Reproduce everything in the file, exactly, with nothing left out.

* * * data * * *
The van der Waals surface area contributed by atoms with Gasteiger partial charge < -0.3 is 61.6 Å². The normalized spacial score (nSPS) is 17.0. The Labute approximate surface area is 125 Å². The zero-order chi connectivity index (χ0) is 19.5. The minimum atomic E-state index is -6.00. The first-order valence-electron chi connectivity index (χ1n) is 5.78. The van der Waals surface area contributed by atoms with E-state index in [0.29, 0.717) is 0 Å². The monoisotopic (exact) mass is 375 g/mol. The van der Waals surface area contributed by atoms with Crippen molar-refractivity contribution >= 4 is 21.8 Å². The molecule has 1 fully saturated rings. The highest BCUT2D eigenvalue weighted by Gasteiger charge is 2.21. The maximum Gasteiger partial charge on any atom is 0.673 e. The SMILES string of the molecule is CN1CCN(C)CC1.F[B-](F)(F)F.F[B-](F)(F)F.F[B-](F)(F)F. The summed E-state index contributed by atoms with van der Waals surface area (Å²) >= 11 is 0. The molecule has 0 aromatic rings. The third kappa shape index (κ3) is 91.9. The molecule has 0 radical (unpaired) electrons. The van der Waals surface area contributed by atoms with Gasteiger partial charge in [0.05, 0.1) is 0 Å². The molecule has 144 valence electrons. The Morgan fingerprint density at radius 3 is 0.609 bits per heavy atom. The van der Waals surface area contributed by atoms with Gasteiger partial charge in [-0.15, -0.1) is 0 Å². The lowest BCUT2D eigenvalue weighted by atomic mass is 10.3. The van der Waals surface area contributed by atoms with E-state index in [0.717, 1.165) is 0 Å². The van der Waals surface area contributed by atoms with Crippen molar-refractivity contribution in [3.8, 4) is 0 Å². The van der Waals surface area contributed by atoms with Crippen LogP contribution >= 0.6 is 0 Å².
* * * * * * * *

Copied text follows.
The van der Waals surface area contributed by atoms with Gasteiger partial charge < -0.3 is 61.6 Å². The normalized spacial score (nSPS) is 17.0. The Labute approximate surface area is 125 Å². The zero-order chi connectivity index (χ0) is 19.5. The minimum atomic E-state index is -6.00. The first-order valence-electron chi connectivity index (χ1n) is 5.78. The van der Waals surface area contributed by atoms with E-state index in [0.29, 0.717) is 0 Å². The monoisotopic (exact) mass is 375 g/mol. The van der Waals surface area contributed by atoms with Crippen molar-refractivity contribution >= 4 is 21.8 Å². The molecule has 1 fully saturated rings. The highest BCUT2D eigenvalue weighted by Gasteiger charge is 2.21. The maximum Gasteiger partial charge on any atom is 0.673 e. The SMILES string of the molecule is CN1CCN(C)CC1.F[B-](F)(F)F.F[B-](F)(F)F.F[B-](F)(F)F. The summed E-state index contributed by atoms with van der Waals surface area (Å²) >= 11 is 0. The molecule has 0 aromatic rings. The third kappa shape index (κ3) is 91.9. The molecule has 0 radical (unpaired) electrons. The van der Waals surface area contributed by atoms with Gasteiger partial charge in [0.05, 0.1) is 0 Å². The molecule has 144 valence electrons. The Morgan fingerprint density at radius 3 is 0.609 bits per heavy atom. The van der Waals surface area contributed by atoms with Gasteiger partial charge in [-0.15, -0.1) is 0 Å². The lowest BCUT2D eigenvalue weighted by atomic mass is 10.3. The van der Waals surface area contributed by atoms with E-state index in [0.717, 1.165) is 0 Å². The van der Waals surface area contributed by atoms with Crippen molar-refractivity contribution in [3.8, 4) is 0 Å². The van der Waals surface area contributed by atoms with Crippen LogP contribution >= 0.6 is 0 Å².